By Andrew MacAskill and Andy Bruce
LONDON (Reuters) -Former British Prime Minister Boris Johnson abruptly quit as a member of parliament on Friday in a furious protest against lawmakers investigating his behaviour, reopening deep divisions in the ruling Conservative Party ahead of a general election expected next year.
Johnson had been under investigation by a parliamentary inquiry looking into whether he misled the House of Commons about lockdown-breaking parties in Downing Street during the COVID-19 pandemic.
After Johnson received a confidential letter from the committee, he accused lawmakers investigating him of acting like a "kangaroo court" and being determined to end his political career.
Accusing the committee of mounting a "political hit job", Johnson said in a statement: "I am being forced out by a tiny handful of people, with no evidence to back up their assertions."
Parliament's privileges committee - the main disciplinary body for lawmakers - had the power to recommend Johnson be suspended from parliament. If the suspension is for more than 10 days, voters in his constituency could have demanded he stood for re-election to continue as their representative.
Johnson hinted that he could return to politics, declaring he was leaving parliament "for now".
But the decision to resign may be the end of his 22-year political career, where he rose from parliament to mayor of London and then built a profile that tipped the balance of the 2016 European Union referendum in favour of Brexit.
Johnson, whose premiership was cut short in part by anger in his own party and across Britain over COVID rule-breaking lockdown parties in his Downing Street office and residence, said the committee had not found "a shred of evidence" against him.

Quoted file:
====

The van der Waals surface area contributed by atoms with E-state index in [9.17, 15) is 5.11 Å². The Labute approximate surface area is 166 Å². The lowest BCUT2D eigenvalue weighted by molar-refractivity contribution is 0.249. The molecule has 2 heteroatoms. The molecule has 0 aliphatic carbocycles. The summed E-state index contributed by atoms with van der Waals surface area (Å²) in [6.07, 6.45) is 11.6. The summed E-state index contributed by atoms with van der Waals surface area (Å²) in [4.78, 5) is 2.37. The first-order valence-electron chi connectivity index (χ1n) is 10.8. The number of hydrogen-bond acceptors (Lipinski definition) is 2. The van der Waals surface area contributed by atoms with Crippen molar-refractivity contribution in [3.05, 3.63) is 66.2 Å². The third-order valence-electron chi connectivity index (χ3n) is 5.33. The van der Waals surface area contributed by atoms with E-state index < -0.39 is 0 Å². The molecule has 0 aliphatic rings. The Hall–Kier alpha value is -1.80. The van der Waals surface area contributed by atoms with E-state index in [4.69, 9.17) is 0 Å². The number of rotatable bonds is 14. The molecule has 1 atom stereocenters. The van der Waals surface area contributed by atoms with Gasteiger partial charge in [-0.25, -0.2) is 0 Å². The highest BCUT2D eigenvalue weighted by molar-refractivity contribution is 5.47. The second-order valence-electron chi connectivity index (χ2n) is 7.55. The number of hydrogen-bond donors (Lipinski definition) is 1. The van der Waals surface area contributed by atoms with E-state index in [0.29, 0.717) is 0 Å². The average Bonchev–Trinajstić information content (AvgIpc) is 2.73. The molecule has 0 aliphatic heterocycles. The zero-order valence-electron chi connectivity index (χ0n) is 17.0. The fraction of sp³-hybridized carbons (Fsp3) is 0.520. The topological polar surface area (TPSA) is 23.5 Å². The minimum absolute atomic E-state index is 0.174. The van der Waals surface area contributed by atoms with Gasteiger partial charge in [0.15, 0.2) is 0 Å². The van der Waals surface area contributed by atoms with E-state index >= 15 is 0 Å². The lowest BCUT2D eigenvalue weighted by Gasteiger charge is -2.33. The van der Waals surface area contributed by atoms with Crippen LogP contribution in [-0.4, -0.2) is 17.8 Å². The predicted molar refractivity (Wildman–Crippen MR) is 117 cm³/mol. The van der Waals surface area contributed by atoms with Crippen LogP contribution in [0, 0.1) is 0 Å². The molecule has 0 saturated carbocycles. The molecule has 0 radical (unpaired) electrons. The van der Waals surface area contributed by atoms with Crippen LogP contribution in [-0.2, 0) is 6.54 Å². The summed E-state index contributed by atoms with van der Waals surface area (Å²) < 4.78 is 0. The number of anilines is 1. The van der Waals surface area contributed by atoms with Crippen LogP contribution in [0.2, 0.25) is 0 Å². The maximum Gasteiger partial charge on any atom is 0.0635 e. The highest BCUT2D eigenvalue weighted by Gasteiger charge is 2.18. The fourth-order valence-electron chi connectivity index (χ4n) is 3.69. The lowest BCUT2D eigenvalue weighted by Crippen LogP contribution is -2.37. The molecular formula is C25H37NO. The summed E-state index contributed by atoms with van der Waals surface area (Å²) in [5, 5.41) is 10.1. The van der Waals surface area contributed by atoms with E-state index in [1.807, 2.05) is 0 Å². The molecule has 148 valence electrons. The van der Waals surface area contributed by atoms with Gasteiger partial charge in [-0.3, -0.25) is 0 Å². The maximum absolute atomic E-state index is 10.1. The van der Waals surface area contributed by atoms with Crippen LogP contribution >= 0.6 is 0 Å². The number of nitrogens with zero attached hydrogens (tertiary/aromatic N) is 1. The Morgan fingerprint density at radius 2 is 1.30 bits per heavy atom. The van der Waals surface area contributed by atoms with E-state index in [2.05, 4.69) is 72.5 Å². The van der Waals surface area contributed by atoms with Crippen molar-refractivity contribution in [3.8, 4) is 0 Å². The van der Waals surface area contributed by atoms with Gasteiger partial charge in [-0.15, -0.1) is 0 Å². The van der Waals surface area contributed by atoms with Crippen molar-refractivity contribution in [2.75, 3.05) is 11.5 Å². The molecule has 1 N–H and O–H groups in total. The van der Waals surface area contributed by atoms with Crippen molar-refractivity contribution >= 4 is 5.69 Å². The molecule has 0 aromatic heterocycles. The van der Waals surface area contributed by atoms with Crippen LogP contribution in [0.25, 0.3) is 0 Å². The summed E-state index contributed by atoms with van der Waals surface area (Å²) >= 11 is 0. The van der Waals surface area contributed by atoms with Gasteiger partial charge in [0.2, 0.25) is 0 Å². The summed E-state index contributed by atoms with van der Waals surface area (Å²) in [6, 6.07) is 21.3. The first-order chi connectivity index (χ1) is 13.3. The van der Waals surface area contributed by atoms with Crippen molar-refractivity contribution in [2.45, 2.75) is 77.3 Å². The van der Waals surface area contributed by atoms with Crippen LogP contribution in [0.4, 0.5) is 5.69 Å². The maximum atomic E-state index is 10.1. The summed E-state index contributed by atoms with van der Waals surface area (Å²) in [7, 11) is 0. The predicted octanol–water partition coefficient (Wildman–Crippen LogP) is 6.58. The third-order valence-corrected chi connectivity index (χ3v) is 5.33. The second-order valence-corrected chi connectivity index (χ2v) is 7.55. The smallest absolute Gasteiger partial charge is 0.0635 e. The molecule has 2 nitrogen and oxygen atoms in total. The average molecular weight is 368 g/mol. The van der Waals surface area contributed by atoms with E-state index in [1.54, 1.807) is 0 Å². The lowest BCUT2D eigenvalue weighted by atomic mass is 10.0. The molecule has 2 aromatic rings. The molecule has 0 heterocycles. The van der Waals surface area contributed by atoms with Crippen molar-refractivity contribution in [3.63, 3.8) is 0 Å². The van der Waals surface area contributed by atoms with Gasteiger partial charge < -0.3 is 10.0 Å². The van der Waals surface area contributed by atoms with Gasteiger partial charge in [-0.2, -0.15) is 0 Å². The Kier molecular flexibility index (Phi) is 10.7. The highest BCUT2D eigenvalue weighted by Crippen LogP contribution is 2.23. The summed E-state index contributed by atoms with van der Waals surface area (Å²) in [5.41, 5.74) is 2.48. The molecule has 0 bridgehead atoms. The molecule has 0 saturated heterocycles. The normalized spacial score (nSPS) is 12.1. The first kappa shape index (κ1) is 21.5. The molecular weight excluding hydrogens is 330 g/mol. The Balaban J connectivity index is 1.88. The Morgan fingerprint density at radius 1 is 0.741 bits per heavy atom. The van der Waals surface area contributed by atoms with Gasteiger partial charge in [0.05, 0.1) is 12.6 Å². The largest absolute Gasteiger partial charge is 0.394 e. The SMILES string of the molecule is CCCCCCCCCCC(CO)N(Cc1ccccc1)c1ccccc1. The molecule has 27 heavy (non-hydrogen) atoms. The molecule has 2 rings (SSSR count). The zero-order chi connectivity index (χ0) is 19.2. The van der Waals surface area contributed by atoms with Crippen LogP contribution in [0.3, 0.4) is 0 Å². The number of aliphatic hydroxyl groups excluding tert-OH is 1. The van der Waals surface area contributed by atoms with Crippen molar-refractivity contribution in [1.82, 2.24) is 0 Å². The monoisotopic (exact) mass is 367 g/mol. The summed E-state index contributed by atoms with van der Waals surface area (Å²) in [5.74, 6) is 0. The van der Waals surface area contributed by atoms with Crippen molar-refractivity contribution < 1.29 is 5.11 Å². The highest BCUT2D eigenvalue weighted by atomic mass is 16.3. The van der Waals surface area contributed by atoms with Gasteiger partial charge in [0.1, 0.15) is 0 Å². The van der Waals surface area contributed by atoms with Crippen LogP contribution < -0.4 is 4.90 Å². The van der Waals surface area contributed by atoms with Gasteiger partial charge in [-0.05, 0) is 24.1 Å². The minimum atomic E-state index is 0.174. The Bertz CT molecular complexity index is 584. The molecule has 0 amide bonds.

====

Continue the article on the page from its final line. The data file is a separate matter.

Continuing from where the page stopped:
"I am not alone in thinking that a witch hunt is underway to take revenge for Brexit and ultimately to reverse the 2016 referendum result," he said. "My removal is the necessary first step, and I believe there has been a concerted attempt to bring it about."
The investigation is chaired by a senior Labour Party lawmaker, but the majority of lawmakers on the committee are Conservatives.
The committee said it will meet on Monday to conclude its inquiry and will publish its report soon. A spokesperson for the committee said Johnson had "impugned the integrity" of parliament with his resignation statement.
ATTACK ON SUNAK
The resignation will trigger a by-election for his constituency in west London. It is the second in a day for Prime Minister Rishi Sunak after an ally of Johnson, Nadine Dorries, announced she would step down.
Angela Rayner, deputy leader of the Labour Party, said: "The British public are sick to the back teeth of this never-ending Tory soap opera played out at their expense."
Johnson came to power nearly four years ago, promising to deliver Brexit and rescue it from the bitter wrangling that followed the 2016 referendum. He shrugged off concerns from some fellow Conservatives that his narcissism, failure to deal with details, and a reputation for deceit meant he was unsuitable.
Some Conservatives enthusiastically backed the former journalist, while others, despite reservations, supported him because he was able to appeal to parts of the electorate that usually rejected their party.
That was borne out in the December 2019 election. But his administration's combative and often chaotic approach to governing and the scandals exhausted the goodwill of many of his lawmakers. Opinion polls show he is no longer popular with the public at large.
Johnson used his resignation statement on Friday to deliver an attack on the premiership of Sunak, whom he partly blames for ending his government. The men, who worked closely together during the pandemic, have had a feud since Sunak resigned as finance minister last summer in protest against Johnson's leadership.
"When I left office last year the government was only a handful of points behind in the polls. That gap has now massively widened," he said.
"Our party needs urgently to recapture its sense of momentum and its belief in what this country can do."
(Editing by David Milliken and Daniel Wallis)